The 20th century produced a cure for a lot of diseases that were once considered to be incurable like Diptheria or Smallpox. The 21st century is more advanced with several scientific breakthroughs happening every now and then. At Marc Jr Foundation we believe that the cure for DIPG is not far. We have reasons to believe so.
Hundreds of clinical trials have been conducted to attempt to find a cure for DIPG. Not all of them have been successful but some of them provided us vital insights about the epigenetic and genetic mutations of DIPG. Mutations in the DNA are the cause of DIPG and the discovery of Histone H 3.3 and H 3.1 (highly alkaline proteins that order the DNA into structural units called nucleosomes) has been instrumental in understanding DIPG.
In March 2019, researchers at the University of Michigan were able to secure a grant of $429,000 to study an experimental gene therapy. The therapy would be able to enable a person’s immune system to fight the cancer cells if it works. It looks promising.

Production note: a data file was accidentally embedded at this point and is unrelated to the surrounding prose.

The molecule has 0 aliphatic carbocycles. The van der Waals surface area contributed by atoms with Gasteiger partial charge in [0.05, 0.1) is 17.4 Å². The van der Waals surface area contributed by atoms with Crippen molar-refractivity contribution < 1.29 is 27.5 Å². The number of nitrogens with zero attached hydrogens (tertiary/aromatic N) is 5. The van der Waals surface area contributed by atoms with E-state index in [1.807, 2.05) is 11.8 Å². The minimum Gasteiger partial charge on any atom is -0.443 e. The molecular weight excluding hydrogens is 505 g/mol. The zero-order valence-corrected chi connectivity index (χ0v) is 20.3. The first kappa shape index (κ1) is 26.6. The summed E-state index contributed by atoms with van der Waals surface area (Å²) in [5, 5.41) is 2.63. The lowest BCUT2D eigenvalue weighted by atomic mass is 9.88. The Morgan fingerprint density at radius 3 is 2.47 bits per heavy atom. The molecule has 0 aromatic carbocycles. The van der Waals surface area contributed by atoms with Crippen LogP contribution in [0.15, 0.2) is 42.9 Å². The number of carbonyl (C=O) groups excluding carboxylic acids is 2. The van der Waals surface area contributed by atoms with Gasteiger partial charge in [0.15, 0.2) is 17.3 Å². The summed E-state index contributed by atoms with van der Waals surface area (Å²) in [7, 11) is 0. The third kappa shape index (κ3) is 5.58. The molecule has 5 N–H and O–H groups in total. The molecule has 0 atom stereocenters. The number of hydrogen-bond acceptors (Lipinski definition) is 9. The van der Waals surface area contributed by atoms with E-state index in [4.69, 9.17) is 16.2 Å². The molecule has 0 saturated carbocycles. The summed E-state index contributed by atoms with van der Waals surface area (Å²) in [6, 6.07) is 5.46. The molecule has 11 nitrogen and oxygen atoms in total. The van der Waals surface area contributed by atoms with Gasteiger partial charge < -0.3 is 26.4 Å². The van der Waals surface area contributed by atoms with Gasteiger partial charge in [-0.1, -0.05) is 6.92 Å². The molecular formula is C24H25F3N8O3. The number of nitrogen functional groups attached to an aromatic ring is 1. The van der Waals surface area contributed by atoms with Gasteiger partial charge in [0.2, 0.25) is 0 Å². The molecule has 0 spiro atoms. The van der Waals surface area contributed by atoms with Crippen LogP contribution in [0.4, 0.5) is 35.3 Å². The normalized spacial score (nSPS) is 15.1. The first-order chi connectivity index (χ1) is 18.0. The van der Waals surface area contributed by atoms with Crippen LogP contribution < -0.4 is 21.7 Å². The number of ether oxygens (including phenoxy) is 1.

In another study titled “See the Change,” researchers at the Genomic Research Institute have been working on a method called “liquid biopsy” through which better diagnosis and monitoring of the DIPG tumor can be made possible. It can also help track DIPG in real time and measure the impact of treatment on the tumor much before MRI scans can.
A research, supported by Michigan Medicine’s Pediatric Brain Tumor Research Initiative found that a gene mutation known as PTEN plays an important role in DIPG’s course in the brain stem. Targetting PTEN may be the path to finding a cure.
Scientists at the Feinberg School of Medicine of Northwestern University have found a molecule that could stop the development of DIPG. “BET bromodomain inhibitor,” the molecule used in this study, was effective in stopping the growth of the tumor. More trials are yet to be done to prove its efficacy.
The “BRAVO trial” where the clinical effects of a personalized dendritic cell vaccine made from the person’s tumor RNA combined with adoptive T cell therapy are being studied, is also promising.
The future is not so bleak. We urge you to keep believing and keep spreading awareness. It’s all about doing your bit. It’s how author Isabel Allende said, “We only have what we give.”
More such studies can be carried out and our aim to find a cure for DIPG can be attained should we all join hands together for the cause. Marc Jr Foundation is funding research to find a cure. Join our movement.